1. If you were playing the game, what would you do?
  2. What would happen as a result?

Those are two key ingredients for a Story Map.

All too often I spend hours and days un-teaching decades of “software engineering analysis and design” just to get to the basic two questions for starting a software engineering endeavor. I wonder why a 7th Grader can figure this stuff out in 15 minutes and adult professionals with four years of formal education, and typically two to seven years or more of professional experience can’t “get it”?

Are we such creatures of habit that our former experiences render us incapable of thinking about “HOW TO THINK” about a problem? I’m beginning to wonder. I feel another human behavior experiment coming on.

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Pareto’s Principle and that Sucking Sound in your Organization

No matter how many mistakes you make or how sl...
No matter how many mistakes you make or how slow you progress, you’re still way ahead of everyone who isn’t trying. -Tony Robbins (Photo credit: deeplifequotes)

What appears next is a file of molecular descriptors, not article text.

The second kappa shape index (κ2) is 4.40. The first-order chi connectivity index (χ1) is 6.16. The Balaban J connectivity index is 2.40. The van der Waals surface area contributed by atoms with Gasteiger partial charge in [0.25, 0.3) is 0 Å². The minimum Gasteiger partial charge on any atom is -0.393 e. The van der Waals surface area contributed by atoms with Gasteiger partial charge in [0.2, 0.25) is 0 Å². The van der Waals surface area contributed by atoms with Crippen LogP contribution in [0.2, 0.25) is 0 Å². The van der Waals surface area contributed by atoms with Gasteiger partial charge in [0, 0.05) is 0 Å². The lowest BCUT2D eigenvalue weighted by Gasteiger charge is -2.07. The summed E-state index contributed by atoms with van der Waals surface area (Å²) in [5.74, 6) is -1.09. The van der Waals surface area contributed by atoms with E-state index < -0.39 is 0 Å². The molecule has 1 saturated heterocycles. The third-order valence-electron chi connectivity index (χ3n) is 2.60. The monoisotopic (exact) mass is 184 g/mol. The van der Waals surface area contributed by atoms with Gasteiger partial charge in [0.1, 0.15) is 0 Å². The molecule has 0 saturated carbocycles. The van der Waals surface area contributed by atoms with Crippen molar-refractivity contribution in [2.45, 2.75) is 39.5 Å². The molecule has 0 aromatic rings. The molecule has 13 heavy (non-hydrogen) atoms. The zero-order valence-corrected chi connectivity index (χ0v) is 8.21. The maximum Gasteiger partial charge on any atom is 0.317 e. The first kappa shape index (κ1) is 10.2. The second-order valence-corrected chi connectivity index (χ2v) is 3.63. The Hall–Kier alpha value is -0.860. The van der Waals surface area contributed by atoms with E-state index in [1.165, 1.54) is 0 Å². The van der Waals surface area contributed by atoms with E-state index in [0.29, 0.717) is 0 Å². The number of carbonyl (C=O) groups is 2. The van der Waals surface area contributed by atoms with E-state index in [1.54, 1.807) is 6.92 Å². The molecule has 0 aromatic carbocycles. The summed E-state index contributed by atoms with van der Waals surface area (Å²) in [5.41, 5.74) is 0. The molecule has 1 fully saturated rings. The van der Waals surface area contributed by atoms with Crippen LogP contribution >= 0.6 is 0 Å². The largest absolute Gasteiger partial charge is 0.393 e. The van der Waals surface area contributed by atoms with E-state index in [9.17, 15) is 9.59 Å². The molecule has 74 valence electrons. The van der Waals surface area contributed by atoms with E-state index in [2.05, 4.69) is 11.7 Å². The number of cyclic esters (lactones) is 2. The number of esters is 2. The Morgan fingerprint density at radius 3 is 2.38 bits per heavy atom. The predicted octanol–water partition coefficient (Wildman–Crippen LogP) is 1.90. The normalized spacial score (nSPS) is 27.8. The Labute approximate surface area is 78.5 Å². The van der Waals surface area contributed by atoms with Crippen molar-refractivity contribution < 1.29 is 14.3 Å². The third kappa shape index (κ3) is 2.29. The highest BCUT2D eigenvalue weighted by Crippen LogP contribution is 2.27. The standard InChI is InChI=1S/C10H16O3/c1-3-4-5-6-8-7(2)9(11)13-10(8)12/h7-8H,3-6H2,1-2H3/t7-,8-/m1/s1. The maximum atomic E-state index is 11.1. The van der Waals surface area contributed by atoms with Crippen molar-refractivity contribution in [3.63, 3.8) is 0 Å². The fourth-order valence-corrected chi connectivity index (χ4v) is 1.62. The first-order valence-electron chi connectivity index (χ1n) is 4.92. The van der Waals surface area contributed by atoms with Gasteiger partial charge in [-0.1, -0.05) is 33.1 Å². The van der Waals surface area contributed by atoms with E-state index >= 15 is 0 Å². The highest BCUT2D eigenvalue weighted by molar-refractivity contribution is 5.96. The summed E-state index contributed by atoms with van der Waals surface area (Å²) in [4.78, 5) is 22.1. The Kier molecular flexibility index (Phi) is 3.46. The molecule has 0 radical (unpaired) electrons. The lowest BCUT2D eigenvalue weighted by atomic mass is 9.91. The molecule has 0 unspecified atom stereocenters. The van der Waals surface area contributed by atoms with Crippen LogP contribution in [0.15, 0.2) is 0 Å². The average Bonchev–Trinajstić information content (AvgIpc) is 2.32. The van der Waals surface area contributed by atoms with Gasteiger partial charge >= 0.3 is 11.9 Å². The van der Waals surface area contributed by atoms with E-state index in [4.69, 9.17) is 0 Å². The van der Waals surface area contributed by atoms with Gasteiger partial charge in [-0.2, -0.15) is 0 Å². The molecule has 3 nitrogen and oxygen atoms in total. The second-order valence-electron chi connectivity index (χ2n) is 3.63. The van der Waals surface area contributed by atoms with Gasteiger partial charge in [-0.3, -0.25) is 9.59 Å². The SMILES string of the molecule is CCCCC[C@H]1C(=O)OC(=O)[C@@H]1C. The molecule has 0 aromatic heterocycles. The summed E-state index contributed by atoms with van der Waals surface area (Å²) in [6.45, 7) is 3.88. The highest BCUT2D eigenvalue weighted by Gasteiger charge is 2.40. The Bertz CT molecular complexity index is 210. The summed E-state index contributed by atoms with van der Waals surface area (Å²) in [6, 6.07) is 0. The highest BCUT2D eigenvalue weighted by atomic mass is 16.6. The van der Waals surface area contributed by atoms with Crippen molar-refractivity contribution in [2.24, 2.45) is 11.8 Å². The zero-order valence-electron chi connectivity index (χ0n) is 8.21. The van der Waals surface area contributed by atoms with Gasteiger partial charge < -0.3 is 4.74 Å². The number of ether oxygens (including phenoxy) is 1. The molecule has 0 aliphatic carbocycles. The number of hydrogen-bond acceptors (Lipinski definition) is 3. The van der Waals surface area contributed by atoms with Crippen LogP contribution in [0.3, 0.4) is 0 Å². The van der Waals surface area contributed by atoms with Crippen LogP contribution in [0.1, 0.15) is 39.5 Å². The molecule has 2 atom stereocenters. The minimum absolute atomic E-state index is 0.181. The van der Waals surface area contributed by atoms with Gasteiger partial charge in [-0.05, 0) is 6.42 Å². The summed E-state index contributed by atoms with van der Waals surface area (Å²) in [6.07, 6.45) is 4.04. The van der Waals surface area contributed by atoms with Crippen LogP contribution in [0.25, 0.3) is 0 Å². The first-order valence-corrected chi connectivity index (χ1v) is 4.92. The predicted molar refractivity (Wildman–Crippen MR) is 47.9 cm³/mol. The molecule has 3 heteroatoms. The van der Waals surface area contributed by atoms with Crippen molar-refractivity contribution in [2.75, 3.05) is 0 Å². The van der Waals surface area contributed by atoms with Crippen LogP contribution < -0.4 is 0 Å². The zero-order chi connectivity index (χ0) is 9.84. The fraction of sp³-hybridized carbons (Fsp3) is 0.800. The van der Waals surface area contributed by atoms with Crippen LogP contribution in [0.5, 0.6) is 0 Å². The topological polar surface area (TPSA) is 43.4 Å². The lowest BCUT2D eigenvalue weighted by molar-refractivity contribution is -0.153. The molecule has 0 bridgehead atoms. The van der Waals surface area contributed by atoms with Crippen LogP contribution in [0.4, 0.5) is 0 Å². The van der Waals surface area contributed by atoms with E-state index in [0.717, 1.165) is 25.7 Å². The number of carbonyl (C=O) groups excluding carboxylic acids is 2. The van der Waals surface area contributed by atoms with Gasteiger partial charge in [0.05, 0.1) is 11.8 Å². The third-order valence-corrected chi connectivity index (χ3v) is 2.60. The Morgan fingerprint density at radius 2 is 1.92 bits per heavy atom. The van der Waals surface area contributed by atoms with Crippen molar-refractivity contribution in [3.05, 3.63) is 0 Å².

Think about this statement: 80% of the people that need your help don’t know they need your help.

Here is another statement: 80% of the people that need to read this blog post will never search for it.

Another: 80% of the people that actually find this post and read it won’t actually believe it. :-/

And another cookie: 80% of the people that don’t know they your help and will never search for this blog post, aren’t even online, don’t search online, don’t subscribe to Internet feeds, read Internet news or otherwise engage in anything online.

Finally, this 80% of 80% (64%) uses 80% of all resources of your organization and only produce 20% of the results.